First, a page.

The Bank of Canada has raised its key interest rate.

Glenn Friesen, Chief Executive Officer for Steinbach Credit Union, says in response, they too are raising interest rates by half a percentage point. Friesen explains the Bank of Canada is doing this in an effort to tame inflation.

"Inflation is running close to seven per cent in Canada," notes Friesen. "And that's one of their roles is by increasing interest rates it increased the cost of borrowing."

Steinbach Credit Union has increased its prime rate from 3.2 per cent to 3.7 per cent. As an example, Friesen says if you have a $100,000 mortgage, this increase will cost you an additional $500 per year in interest, or about $42 each month.

Friesen says their savings rate went up a little less than the full 50 basis points. The reason for that is because on the way down, they did not drop these rates at the same pace as the loan side. Their starting rate is going up 35 basis points today.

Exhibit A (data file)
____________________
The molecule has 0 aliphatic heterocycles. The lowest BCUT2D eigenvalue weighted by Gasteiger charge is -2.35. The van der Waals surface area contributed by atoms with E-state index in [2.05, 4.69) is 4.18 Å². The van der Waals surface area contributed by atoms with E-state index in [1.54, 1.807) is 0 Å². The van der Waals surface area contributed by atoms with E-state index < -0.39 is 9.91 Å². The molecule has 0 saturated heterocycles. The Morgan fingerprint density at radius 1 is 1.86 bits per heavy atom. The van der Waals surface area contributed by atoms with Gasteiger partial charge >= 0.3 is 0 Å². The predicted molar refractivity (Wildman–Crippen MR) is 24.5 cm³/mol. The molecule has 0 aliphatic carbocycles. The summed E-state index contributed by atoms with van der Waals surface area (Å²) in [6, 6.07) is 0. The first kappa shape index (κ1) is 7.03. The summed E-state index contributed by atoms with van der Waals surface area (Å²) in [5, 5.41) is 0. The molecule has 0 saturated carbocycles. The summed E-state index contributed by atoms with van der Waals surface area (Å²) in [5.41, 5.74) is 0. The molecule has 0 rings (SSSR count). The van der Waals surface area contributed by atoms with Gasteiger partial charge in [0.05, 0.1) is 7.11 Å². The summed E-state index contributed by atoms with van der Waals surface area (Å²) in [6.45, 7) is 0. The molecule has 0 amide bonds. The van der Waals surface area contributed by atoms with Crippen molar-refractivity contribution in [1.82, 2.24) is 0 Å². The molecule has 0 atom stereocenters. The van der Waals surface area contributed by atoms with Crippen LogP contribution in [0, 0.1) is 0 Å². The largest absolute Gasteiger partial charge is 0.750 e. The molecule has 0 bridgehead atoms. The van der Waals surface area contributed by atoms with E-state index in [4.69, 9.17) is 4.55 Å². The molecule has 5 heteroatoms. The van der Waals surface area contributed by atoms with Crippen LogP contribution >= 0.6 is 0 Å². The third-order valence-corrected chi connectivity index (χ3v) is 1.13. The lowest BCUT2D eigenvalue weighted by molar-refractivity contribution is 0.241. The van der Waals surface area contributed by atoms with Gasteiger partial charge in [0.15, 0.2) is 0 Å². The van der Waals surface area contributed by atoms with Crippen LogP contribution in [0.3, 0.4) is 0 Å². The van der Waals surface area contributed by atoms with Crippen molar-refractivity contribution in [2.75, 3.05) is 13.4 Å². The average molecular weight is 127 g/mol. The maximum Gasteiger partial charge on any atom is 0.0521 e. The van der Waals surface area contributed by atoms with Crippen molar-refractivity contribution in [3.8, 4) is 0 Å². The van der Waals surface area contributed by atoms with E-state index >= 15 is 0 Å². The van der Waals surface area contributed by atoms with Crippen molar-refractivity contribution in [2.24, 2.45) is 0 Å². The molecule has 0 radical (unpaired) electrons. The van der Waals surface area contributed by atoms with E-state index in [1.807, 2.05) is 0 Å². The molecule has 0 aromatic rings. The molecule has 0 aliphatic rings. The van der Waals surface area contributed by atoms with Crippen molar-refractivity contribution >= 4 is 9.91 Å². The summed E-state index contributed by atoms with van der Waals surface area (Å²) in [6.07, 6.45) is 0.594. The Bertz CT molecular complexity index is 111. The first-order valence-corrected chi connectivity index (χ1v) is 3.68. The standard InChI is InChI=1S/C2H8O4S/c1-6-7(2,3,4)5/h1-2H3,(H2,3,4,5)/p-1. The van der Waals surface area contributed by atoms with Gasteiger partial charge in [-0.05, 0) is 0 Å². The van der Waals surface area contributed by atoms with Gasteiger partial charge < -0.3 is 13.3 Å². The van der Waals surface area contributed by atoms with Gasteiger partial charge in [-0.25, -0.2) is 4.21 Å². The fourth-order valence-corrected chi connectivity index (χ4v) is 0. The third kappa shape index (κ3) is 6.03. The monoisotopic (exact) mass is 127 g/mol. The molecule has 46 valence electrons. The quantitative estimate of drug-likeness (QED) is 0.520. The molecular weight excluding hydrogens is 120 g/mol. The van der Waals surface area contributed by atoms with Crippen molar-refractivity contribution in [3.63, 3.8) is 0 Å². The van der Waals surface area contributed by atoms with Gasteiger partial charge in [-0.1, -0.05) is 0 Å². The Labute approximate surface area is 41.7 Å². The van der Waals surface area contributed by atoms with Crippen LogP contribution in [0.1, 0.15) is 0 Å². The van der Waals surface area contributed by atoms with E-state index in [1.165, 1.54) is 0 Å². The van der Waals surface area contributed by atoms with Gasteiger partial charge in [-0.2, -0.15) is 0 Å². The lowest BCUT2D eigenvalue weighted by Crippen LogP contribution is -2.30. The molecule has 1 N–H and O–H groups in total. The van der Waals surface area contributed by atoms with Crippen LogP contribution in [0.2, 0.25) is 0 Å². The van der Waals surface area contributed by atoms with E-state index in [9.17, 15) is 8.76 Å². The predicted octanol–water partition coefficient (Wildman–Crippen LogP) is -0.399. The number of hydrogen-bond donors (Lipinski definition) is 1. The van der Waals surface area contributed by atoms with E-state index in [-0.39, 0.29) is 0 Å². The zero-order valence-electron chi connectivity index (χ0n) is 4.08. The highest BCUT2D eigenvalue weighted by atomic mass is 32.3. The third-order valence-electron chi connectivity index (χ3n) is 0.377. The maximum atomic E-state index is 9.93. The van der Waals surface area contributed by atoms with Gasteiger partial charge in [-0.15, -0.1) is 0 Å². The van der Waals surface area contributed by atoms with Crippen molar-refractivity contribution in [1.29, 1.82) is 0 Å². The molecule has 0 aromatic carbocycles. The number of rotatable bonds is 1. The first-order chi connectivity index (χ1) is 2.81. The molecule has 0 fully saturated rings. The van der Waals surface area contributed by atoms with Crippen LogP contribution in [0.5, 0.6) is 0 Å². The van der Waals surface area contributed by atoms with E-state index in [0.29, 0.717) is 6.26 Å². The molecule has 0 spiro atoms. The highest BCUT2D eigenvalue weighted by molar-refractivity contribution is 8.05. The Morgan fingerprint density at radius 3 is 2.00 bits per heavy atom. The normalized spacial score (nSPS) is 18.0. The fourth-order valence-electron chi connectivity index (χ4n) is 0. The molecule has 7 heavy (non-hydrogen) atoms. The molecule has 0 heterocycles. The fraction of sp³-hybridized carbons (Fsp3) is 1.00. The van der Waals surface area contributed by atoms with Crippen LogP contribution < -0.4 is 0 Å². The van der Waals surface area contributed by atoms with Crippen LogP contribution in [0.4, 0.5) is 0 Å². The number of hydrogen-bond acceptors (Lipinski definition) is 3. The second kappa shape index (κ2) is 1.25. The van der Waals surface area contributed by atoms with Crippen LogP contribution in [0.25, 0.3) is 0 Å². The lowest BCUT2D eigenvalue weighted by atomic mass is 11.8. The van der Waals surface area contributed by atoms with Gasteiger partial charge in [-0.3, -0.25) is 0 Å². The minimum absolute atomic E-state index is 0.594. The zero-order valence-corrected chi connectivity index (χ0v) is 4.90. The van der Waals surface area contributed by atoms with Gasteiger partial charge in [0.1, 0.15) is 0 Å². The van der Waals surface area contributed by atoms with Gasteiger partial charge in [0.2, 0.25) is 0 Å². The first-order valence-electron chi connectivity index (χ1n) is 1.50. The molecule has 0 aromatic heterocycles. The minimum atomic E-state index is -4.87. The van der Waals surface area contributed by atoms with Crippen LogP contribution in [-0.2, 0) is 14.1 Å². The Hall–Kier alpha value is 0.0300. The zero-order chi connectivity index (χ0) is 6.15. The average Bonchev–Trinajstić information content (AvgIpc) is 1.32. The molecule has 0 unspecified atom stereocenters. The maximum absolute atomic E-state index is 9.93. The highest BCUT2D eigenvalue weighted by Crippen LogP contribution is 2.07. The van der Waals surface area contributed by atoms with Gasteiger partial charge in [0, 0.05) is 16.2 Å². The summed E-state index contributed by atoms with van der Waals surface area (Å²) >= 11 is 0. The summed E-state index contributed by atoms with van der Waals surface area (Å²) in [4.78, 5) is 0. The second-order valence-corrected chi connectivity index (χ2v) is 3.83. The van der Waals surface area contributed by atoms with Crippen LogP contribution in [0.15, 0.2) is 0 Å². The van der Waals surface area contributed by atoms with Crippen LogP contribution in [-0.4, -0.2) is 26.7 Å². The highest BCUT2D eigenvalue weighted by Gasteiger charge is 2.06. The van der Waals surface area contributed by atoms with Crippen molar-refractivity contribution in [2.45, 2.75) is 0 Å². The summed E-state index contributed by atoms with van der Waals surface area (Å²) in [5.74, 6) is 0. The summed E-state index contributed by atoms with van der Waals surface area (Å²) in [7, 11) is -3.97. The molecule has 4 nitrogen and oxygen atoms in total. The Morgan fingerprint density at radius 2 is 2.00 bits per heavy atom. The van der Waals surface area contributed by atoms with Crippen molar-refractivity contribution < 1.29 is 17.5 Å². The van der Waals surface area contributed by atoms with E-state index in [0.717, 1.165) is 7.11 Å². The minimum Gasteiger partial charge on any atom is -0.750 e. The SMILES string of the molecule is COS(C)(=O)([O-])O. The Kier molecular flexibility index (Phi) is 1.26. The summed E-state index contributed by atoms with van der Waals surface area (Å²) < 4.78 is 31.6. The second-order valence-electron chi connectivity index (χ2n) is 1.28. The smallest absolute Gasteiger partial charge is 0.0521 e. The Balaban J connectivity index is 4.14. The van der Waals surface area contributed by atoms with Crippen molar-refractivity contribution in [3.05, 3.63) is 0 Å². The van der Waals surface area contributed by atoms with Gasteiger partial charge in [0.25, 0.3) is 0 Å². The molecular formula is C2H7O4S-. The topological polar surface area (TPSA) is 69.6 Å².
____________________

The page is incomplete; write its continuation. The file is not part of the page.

Meanwhile, Friesen says it sounds as though there might be another two interest rate hikes of 50 basis points each yet in 2022. However, he notes there are a number of factors in play. Friesen says they will have to slow down the interest rates if suddenly the economy starts to cool off.

"But if I was a betting person I would say maybe two more increases like the fifty basis points we just had," suggests Friesen.

He says we are still below pre-pandemic rates when the prime rate was 3.95 per cent.

"I think this is a good thing that interest rates go up," he says. "I think it's good for savers and I think borrowers are still paying a very low rate."